Home security isn’t just about stopping intruders from getting in. It’s also about keeping you safe from potential dangers that are already inside your home.
You never know when an emergency like a fire or a carbon monoxide leak will happen. When it does, you’ll have peace of mind knowing you can depend on your safety alarms to sense the crisis right away, so you can react quickly.
But there are so many smart detectors to choose from. How do you know you’re buying the right one for your needs? In this guide, we explain everything you should consider when choosing a smart smoke or carbon monoxide detector for your home.
Which smart smoke detector is best?
There’s no single best smart smoke detector. The best one for you will depend on several factors like your home design, location, and preferences.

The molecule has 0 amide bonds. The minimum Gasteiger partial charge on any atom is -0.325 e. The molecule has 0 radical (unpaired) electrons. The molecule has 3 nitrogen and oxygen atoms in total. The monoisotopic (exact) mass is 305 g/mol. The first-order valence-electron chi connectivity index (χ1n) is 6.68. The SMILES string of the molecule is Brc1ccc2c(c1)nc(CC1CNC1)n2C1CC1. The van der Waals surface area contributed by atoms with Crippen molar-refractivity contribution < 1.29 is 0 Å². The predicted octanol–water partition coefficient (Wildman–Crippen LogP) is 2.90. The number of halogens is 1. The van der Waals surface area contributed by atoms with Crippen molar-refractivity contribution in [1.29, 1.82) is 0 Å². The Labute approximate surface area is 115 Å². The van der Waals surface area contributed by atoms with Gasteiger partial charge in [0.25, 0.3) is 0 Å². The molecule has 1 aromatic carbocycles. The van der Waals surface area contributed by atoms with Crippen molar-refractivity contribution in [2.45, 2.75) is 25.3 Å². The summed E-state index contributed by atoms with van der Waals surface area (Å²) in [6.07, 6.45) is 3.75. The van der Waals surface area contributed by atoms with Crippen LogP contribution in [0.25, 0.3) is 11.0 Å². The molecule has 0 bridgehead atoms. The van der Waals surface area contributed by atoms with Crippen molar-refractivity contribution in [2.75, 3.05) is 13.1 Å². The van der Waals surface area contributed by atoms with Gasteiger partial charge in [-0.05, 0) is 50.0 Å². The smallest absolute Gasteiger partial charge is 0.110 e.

For example, the National Fire Protection Association (NFPA) recommends that homes with pitched ceilings should have fire detectors 3 feet or less from the peak of the roof. That means if your home has pitched roofs, you’ll likely need a wireless detector that you can mount on the wall.
Are smart smoke detectors worth it?
Your safety is the last place you want to cut corners. Smart detectors may cost a little more than normal ones, but they’re one of the best home security investments you can make.
There are several reasons you might choose smart detectors over traditional ones.
- You can control and manage your smart detectors remotely. They’ll also give you real-time alerts when there’s an emergency in your home, wherever you happen to be.
- Smart detectors have more advanced technology that lets them sense threats faster. This comes in handy in an emergency situation where every second counts.
- The batteries in a smart smoke alarm generally last longer than those in a normal one. And you can keep track of how much energy they have left remotely.
- Smart detectors can sound alarms as well as voice alerts. For some people, voice alerts are a more effective wake-up call than beeping or chirping if there’s an emergency while they’re sleeping.